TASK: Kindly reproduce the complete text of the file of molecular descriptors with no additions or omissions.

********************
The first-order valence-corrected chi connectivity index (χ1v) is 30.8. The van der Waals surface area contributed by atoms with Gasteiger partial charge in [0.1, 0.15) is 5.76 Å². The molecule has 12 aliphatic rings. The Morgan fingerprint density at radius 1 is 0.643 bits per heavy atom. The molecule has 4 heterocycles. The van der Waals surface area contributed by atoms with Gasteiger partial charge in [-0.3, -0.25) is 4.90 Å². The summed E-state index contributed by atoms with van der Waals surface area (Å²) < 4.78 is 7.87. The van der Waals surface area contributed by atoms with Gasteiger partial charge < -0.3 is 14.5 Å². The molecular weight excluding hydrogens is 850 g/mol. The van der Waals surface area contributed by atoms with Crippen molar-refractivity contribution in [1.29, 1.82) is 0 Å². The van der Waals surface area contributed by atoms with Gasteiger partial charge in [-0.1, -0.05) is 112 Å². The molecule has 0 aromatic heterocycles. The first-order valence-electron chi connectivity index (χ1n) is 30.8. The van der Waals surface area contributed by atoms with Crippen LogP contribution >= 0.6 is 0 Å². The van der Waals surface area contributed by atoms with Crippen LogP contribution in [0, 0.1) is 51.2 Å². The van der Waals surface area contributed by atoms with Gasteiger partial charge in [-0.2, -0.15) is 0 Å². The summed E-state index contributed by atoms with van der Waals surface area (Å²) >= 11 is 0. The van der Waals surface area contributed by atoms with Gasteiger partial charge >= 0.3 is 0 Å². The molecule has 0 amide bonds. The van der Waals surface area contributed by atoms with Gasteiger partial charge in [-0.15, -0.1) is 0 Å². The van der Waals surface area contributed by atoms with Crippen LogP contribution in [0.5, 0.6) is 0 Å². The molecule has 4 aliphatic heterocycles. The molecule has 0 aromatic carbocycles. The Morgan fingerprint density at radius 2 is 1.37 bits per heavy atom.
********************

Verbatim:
The first-order valence-corrected chi connectivity index (χ1v) is 30.8. The van der Waals surface area contributed by atoms with Gasteiger partial charge in [0.1, 0.15) is 5.76 Å². The molecule has 12 aliphatic rings. The Morgan fingerprint density at radius 1 is 0.643 bits per heavy atom. The molecule has 4 heterocycles. The van der Waals surface area contributed by atoms with Gasteiger partial charge in [-0.3, -0.25) is 4.90 Å². The summed E-state index contributed by atoms with van der Waals surface area (Å²) < 4.78 is 7.87. The van der Waals surface area contributed by atoms with Gasteiger partial charge < -0.3 is 14.5 Å². The molecular weight excluding hydrogens is 850 g/mol. The van der Waals surface area contributed by atoms with Crippen molar-refractivity contribution in [1.29, 1.82) is 0 Å². The van der Waals surface area contributed by atoms with Gasteiger partial charge in [-0.1, -0.05) is 112 Å². The molecule has 0 aromatic heterocycles. The first-order valence-electron chi connectivity index (χ1n) is 30.8. The van der Waals surface area contributed by atoms with Crippen LogP contribution >= 0.6 is 0 Å². The van der Waals surface area contributed by atoms with Crippen LogP contribution in [0, 0.1) is 51.2 Å². The van der Waals surface area contributed by atoms with Gasteiger partial charge in [-0.2, -0.15) is 0 Å². The summed E-state index contributed by atoms with van der Waals surface area (Å²) >= 11 is 0. The van der Waals surface area contributed by atoms with Gasteiger partial charge >= 0.3 is 0 Å². The molecule has 0 amide bonds. The van der Waals surface area contributed by atoms with Gasteiger partial charge in [-0.15, -0.1) is 0 Å². The van der Waals surface area contributed by atoms with Crippen LogP contribution in [0.5, 0.6) is 0 Å². The molecule has 4 aliphatic heterocycles. The molecule has 0 aromatic carbocycles. The Morgan fingerprint density at radius 2 is 1.37 bits per heavy atom.